FOG HORN

Columbia River Knife and Tool Kangee T-Hawk.
By: Sal Palma

2013
Twobirds Flying Publication

Evidence of the axe exists as far back as the Paleolithic era, which began over 2.6 million years ago. No other tool has served more functions in human history than the axe. In times of peace, the axe built communities and fed them; transitioning to a devastating and dreaded weapon in times of war. The axe has done it all.

Time and advances in technology have made the axe less ubiquitous; hence, their use in military circles has also declined over the years. Yet the axe remains as functional and appropriate as ever. That paradigm certainly holds true for members of our armed forces serving in Afghanistan and those who have served in Iraq.

Copyright 2013, Towbirds Flying Publication. All Rights Reserved.

Columbia River Knife and Tool Kangee T-Hawk.
One notable designer, Ryan M. Johnson, founder of RMJ Tactical, is known worldwide for his Tactical Tomahawk’s. Late in 2012, Ryan collaborated with Columbia River Knife and Tool to bring outdoor enthusiasts and servicemen and women the Kangee T-Hawk. CRKT’s Kangee T-Hawk takes the tactical tomahawk to the next level of performance. The T-Hawk is constructed from SK5 carbon steel. There’s been an abundance of discussion on the suitability of SK5 steel, which is unwarranted. SK5 is excellent Japanese steel comprised of 0.8 – 0.9 % Carbon, .15 - .35% Silicone, 0.15-0.50% Manganese, ≤0.03% Phosphorous and ≤0.03% Sulfur. SK5 is formulated as a carbon tool steel. It is not quite as hard as D2 but sharpens more easily. The THawk’s cheek is approximately 0.25 inches thick resulting in a Rockwell harness of 54-55. It’s also a full tang design extending the full length of the axe, which is 13.75 inches.

2013

One side of the head terminates in a flat ground plain edge blade. On the opposite end, Ryan Johnson dispensed with the tobacco bowl, found in tomahawks used by the American Indians, opting for a very serious spike. Unlike the more traditional tomahawk designs, the T-Hawk sports two additional edged surfaces. One extends from the toe all the way back to the spike; the other is at the beard. This unique concept is characteristic of RMJ’s Tactical Tomahawks, serving as a can opener In practical application.

So, where and how would you use the additional edges? Let’s say you had to cut open a 55 gallon steel drum. You puncture the top or sides using the blade or spike then use the toe or beard edges to slice through the steel. The feature is particularly useful in rescue efforts where you may have to cut through a vehicle or a helicopter’s fuselage.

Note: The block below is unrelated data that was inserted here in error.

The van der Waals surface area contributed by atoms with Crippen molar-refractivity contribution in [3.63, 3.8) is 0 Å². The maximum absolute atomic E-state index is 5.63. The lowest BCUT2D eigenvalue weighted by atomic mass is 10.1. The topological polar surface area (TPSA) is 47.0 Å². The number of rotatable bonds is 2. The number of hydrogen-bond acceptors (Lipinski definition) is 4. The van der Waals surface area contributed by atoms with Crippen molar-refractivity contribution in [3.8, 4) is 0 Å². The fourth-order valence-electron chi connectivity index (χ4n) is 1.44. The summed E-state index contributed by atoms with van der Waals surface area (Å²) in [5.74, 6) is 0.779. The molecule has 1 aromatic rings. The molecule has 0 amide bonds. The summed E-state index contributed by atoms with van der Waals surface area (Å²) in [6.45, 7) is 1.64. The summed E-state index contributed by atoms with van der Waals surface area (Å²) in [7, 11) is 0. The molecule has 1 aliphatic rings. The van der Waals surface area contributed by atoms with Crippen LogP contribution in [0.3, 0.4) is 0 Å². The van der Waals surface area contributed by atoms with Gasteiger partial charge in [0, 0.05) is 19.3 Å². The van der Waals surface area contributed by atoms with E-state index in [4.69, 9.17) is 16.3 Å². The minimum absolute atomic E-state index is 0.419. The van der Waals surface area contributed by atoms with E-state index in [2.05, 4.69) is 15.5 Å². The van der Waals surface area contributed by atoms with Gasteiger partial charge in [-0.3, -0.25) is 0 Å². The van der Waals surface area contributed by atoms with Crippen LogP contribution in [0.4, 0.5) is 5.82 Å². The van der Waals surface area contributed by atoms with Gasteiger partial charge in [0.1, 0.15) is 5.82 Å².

Copyright 2013, Twobirds Flying Publication, All Rights Reserved

Columbia River Knife and Tool Kangee T-Hawk.
Other applications include breaking through a wall to create a spider hole for a sniper’s hide or severing conduit to isolate a structure.

2013

serious impact tool and it’s unlikely that a cranial or trunk impact is survivable. The most important part of this review for me is the handle and scales design. I’m sure that I’ll end up offending someone with this comment, so be it. Folks, all of the edges, steels and blade profiles in the world, when combined with a poorly designed handle, will not yield excellence. In an impact tool, like the T-Hawk, the handle is your user interface. It is what provides control, isolates you from impact and provides a secure gripping surface. Handle design is key to the overall equation; I can say the Kangee T-Hawk has one of the best handles on the market. Everything: belly, throat, grip and knob, all extremely well thought-out and functional. Traditional tomahawk designs will generally use a linear handle. Although functional it does not correspond to the arm and wrist’s circular function; the T-Hawk’s recurve, on the leading edge of the handle, makes swinging this tomahawk a joy. The user achieves proper alignment of hand, wrist, arm and blade to increase efficiency The handle material, Glass Filled Nylon; EDM Finish, contributes greatly to shock isolation and control; although, I have to admit that I’m a sucker for Linen Micarta. Whether breaking glass, front doors, vehicles, heads or just getting out of a predicament, CRKT’s Kangee T-Hawk is up to the task. My hat is off to Ryan Johnson and CRKT for a superb tactical tool that is extremely rugged and eminently functional. At an M.S.R.P of $185, act fast because they seem to be flying off the shelves. -SP
Copyright 2013, Twobirds Flying Publication, All Rights Reserved

These are applications that would destroy a combat knife but nevertheless are essential tactical applications and ideally suited to the Kangee T-Hawk’s talents.

I was never much on the idea of batoning a finely honed combat knife for firewood nor attaching it to a stick to use as a harpoon on something that I’d have to chase down to get my knife and stick back; so, you probably won’t see me throwing a Tomahawk either. However, rest assured that the Kangee T-Hawk is one

Columbia River Knife and Tool Kangee T-Hawk.
Manufacturer Specifications              Dimensions Open Overall Length 13.75 inches Weight 1 lb. 8.4 ounces Blade Length 2.93 inches Thickness 0.23 inches Material SK5 Carbon Steel Blade-HRC 54-55 Finish Black Powder Coat Grind Flat Style Axe Edge Front with Spike Edge Plain Handle Material Glass Filled Nylon; EDM Finish Carry System Black Kydex Sheath with Molle Clip Platform Weight 3.6 ounces

2013

Copyright 2013, Twobirds Flying Publication, All Rights Reserved

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